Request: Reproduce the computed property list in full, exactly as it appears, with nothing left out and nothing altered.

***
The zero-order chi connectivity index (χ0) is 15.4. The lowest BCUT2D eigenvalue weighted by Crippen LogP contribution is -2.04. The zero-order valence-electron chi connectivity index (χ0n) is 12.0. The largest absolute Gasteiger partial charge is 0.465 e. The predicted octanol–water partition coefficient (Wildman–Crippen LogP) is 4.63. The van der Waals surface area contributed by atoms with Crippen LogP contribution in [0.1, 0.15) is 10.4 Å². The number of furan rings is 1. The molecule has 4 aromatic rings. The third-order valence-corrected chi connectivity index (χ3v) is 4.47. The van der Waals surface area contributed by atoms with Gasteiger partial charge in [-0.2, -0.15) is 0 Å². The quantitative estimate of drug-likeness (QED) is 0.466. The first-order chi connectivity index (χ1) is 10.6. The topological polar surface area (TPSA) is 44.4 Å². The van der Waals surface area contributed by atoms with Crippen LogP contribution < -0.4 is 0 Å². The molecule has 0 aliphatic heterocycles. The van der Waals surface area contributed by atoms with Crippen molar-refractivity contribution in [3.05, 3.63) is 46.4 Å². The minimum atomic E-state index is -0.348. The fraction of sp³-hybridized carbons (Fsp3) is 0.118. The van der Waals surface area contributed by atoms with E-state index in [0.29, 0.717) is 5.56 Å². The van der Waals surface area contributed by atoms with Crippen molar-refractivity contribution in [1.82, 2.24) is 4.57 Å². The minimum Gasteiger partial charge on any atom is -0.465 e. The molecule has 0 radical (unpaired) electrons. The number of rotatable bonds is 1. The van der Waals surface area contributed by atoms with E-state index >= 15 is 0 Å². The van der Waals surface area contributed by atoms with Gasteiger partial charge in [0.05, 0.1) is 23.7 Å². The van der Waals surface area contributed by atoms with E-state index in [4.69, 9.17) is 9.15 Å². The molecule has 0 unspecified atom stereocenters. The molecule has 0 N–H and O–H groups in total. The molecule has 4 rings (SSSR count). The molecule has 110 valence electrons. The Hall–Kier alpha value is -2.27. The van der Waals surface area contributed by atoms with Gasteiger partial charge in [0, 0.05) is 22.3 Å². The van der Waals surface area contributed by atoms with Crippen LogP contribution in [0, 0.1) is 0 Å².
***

The zero-order chi connectivity index (χ0) is 15.4. The lowest BCUT2D eigenvalue weighted by Crippen LogP contribution is -2.04. The zero-order valence-electron chi connectivity index (χ0n) is 12.0. The largest absolute Gasteiger partial charge is 0.465 e. The predicted octanol–water partition coefficient (Wildman–Crippen LogP) is 4.63. The van der Waals surface area contributed by atoms with Crippen LogP contribution in [0.1, 0.15) is 10.4 Å². The number of furan rings is 1. The molecule has 4 aromatic rings. The third-order valence-corrected chi connectivity index (χ3v) is 4.47. The van der Waals surface area contributed by atoms with Gasteiger partial charge in [-0.2, -0.15) is 0 Å². The quantitative estimate of drug-likeness (QED) is 0.466. The first-order chi connectivity index (χ1) is 10.6. The topological polar surface area (TPSA) is 44.4 Å². The van der Waals surface area contributed by atoms with Crippen LogP contribution < -0.4 is 0 Å². The molecule has 0 aliphatic heterocycles. The van der Waals surface area contributed by atoms with Crippen molar-refractivity contribution in [3.05, 3.63) is 46.4 Å². The minimum atomic E-state index is -0.348. The fraction of sp³-hybridized carbons (Fsp3) is 0.118. The van der Waals surface area contributed by atoms with E-state index in [0.29, 0.717) is 5.56 Å². The van der Waals surface area contributed by atoms with Crippen molar-refractivity contribution in [1.82, 2.24) is 4.57 Å². The minimum Gasteiger partial charge on any atom is -0.465 e. The molecule has 0 radical (unpaired) electrons. The number of rotatable bonds is 1. The van der Waals surface area contributed by atoms with E-state index >= 15 is 0 Å². The van der Waals surface area contributed by atoms with Gasteiger partial charge in [0.05, 0.1) is 23.7 Å². The van der Waals surface area contributed by atoms with E-state index in [4.69, 9.17) is 9.15 Å². The molecule has 0 unspecified atom stereocenters. The molecule has 0 N–H and O–H groups in total. The molecule has 4 rings (SSSR count). The molecule has 110 valence electrons. The Hall–Kier alpha value is -2.27. The van der Waals surface area contributed by atoms with Gasteiger partial charge in [0, 0.05) is 22.3 Å². The van der Waals surface area contributed by atoms with Crippen LogP contribution in [0, 0.1) is 0 Å².